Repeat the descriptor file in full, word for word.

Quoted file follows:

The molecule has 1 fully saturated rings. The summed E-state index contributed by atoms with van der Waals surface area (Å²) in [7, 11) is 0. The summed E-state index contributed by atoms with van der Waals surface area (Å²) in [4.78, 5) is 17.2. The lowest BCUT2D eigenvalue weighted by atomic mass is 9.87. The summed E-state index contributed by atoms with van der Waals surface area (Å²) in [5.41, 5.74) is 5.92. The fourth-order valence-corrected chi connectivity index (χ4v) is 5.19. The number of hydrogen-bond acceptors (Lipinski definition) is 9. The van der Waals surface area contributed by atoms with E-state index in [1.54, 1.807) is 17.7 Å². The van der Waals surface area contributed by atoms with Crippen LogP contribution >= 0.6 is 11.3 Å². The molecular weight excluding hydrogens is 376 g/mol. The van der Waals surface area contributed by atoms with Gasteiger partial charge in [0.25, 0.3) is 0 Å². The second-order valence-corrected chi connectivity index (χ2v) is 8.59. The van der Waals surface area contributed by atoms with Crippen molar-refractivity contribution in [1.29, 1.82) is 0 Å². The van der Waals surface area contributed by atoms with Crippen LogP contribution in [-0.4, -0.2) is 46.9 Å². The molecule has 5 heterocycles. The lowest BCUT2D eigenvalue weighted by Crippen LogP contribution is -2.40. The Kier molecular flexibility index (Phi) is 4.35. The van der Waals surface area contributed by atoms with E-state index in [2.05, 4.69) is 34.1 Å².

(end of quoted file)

The molecule has 1 fully saturated rings. The summed E-state index contributed by atoms with van der Waals surface area (Å²) in [7, 11) is 0. The summed E-state index contributed by atoms with van der Waals surface area (Å²) in [4.78, 5) is 17.2. The lowest BCUT2D eigenvalue weighted by atomic mass is 9.87. The summed E-state index contributed by atoms with van der Waals surface area (Å²) in [5.41, 5.74) is 5.92. The fourth-order valence-corrected chi connectivity index (χ4v) is 5.19. The number of hydrogen-bond acceptors (Lipinski definition) is 9. The van der Waals surface area contributed by atoms with E-state index in [1.54, 1.807) is 17.7 Å². The van der Waals surface area contributed by atoms with Crippen LogP contribution >= 0.6 is 11.3 Å². The molecular weight excluding hydrogens is 376 g/mol. The van der Waals surface area contributed by atoms with Gasteiger partial charge in [0.25, 0.3) is 0 Å². The second-order valence-corrected chi connectivity index (χ2v) is 8.59. The van der Waals surface area contributed by atoms with Crippen molar-refractivity contribution in [1.29, 1.82) is 0 Å². The van der Waals surface area contributed by atoms with Crippen LogP contribution in [-0.4, -0.2) is 46.9 Å². The molecule has 5 heterocycles. The lowest BCUT2D eigenvalue weighted by Crippen LogP contribution is -2.40. The Kier molecular flexibility index (Phi) is 4.35. The van der Waals surface area contributed by atoms with E-state index in [2.05, 4.69) is 34.1 Å².